Dr. Wendy Walsh: My two girls are gearing up for their second cheerleading competition, and I am a proud mama that they are both loving it so much and enjoy moving their bodies for fitness. But lately, I've become worried.
The image of a team of smiling girls in short, flared skirts waving pom-poms used to inspire thoughts of good, clean, safe recreation. Today, cheerleading is a serious competitive sport, and the bar has been raised so that routines almost always include gymnastics, aerial dance moves and other challenging feats of athleticism. And as the competition continues to heat up, so does the injury rate.
Congratulations, cheerleaders! Your sport is now the number-one "serious injury" sport for girls. Sixty-five percent of all catastrophic injuries in girls' high-school athletics happen on cheerleading squads. (That statistic is from a recent report by the National Center for Catastrophic Sport Injury Research at the University of North Carolina.) What's particularly frightening about that is, cheerleaders only account for 12 percent of the 3 million female high-school athletes in the U.S. Yikes!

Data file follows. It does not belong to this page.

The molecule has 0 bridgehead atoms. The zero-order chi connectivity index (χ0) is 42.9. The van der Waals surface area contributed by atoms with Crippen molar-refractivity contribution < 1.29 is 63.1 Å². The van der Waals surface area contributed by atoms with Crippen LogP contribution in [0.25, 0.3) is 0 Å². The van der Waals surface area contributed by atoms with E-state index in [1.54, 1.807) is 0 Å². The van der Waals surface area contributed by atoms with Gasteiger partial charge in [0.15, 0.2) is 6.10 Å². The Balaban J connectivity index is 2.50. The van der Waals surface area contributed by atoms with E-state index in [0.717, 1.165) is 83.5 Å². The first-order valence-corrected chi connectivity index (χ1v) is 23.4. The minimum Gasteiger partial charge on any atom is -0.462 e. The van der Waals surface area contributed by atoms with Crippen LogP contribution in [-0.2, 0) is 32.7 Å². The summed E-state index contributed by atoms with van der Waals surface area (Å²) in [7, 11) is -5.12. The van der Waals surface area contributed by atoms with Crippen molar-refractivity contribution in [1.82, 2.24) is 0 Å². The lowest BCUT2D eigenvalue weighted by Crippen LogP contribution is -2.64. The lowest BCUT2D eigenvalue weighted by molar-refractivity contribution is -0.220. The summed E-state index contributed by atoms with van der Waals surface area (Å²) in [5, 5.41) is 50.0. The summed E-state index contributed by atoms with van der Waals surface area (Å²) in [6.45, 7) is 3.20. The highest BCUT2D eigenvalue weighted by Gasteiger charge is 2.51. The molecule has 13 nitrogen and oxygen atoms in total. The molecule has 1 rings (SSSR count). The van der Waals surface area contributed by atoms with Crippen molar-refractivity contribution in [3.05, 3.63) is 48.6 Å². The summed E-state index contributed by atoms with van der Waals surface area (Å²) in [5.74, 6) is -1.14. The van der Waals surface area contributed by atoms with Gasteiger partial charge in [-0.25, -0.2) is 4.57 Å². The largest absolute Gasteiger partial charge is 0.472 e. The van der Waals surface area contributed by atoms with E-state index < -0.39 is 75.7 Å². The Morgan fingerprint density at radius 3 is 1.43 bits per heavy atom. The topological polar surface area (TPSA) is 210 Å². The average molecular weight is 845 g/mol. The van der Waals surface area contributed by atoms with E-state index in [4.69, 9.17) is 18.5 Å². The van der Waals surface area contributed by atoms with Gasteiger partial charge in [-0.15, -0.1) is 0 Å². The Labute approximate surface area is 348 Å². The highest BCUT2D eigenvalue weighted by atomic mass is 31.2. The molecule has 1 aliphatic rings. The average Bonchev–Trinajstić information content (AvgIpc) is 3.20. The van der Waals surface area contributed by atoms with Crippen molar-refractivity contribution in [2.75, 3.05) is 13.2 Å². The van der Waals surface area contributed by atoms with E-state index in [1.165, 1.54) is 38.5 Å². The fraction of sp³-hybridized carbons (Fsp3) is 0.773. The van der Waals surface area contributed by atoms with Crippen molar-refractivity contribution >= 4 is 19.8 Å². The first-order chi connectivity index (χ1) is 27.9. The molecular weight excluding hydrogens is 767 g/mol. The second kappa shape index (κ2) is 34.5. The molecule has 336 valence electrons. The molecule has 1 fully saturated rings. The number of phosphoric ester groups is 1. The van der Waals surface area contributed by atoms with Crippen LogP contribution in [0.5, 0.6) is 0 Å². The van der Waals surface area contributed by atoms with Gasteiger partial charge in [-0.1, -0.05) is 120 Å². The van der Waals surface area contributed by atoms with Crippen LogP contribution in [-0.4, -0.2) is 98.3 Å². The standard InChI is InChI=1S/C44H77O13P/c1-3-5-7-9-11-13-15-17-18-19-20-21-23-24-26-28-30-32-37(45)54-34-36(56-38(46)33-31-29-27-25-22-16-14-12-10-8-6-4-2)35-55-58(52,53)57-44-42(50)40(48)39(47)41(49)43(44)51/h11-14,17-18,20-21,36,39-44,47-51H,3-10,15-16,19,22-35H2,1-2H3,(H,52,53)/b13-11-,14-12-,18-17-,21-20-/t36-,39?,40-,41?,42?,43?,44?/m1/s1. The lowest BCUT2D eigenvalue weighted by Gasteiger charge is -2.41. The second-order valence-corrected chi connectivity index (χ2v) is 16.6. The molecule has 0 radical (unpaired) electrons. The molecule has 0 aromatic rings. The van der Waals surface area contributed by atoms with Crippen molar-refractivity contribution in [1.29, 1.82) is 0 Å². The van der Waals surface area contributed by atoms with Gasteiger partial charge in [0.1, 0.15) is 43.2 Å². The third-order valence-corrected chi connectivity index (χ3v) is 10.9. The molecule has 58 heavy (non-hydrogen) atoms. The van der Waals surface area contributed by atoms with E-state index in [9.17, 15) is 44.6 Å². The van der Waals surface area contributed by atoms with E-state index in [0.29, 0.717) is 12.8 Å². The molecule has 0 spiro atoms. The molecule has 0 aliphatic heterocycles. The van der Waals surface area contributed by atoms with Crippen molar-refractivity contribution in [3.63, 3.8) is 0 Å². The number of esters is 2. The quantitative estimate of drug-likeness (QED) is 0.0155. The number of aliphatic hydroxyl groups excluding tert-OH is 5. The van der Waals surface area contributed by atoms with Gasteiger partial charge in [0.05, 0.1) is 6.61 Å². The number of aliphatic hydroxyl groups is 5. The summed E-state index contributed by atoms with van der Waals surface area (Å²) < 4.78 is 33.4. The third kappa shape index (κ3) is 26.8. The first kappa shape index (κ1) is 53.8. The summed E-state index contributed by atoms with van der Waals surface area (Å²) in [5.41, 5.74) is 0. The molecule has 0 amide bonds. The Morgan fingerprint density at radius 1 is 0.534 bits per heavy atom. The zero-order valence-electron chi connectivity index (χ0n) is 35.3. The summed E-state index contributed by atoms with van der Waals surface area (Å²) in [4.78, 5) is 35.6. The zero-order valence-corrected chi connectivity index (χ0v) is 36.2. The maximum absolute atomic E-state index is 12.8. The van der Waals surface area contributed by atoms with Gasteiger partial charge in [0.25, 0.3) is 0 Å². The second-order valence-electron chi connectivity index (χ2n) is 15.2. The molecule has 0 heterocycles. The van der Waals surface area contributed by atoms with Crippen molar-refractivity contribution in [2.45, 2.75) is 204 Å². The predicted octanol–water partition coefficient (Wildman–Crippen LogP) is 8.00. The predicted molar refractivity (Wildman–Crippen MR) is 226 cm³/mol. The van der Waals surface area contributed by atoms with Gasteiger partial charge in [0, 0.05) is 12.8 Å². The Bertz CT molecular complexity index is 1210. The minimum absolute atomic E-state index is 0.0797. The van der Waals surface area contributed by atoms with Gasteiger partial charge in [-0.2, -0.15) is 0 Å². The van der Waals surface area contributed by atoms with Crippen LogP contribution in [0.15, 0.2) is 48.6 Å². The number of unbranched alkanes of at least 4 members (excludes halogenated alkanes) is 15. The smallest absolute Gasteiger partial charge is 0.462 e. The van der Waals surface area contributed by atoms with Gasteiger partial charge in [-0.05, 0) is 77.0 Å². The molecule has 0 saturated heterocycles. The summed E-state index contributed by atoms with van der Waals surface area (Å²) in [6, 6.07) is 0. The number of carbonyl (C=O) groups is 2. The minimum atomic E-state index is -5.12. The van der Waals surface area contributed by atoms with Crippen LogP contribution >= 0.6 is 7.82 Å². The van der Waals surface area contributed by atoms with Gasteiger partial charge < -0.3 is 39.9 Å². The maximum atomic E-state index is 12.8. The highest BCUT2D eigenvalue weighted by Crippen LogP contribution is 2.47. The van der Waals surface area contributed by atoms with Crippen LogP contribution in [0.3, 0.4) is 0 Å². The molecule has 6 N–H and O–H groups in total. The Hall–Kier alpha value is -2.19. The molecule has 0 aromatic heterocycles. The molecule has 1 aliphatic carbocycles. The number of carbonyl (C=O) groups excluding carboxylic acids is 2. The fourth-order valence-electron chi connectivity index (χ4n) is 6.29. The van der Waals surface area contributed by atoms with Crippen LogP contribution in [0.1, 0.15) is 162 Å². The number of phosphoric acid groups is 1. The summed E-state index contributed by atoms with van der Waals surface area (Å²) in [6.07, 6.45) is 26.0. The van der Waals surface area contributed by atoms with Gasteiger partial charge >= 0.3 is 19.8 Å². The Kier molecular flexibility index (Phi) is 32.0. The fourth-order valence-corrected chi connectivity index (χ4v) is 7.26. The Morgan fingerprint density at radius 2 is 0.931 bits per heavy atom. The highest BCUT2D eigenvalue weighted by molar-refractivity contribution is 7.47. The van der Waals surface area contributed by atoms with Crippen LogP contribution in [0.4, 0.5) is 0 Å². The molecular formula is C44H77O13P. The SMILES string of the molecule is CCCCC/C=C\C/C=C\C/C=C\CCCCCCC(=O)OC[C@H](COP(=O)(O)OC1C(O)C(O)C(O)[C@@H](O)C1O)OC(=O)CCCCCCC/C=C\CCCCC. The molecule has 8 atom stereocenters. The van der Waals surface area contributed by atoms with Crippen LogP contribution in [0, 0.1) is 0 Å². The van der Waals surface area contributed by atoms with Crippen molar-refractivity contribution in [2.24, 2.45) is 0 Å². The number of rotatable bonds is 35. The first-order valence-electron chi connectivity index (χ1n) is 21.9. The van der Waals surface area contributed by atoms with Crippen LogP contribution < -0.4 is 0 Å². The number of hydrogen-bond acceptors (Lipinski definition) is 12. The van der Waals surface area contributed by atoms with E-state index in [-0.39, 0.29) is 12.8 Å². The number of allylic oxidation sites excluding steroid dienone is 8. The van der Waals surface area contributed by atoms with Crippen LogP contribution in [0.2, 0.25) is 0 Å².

Devastating cheerleading injuries include back and neck fractures that can cause para- and quadriplegia. These spinal-cord injuries often happen because many practice sessions are held on hardwood floors without mats -- and virtually all cheerleading competitions are performed without mats. I think it's time that cheerleading coaches and choreographers implement some national safety guidelines to keep our girls healthy.†No sport is worth a broken neck!
What do you think?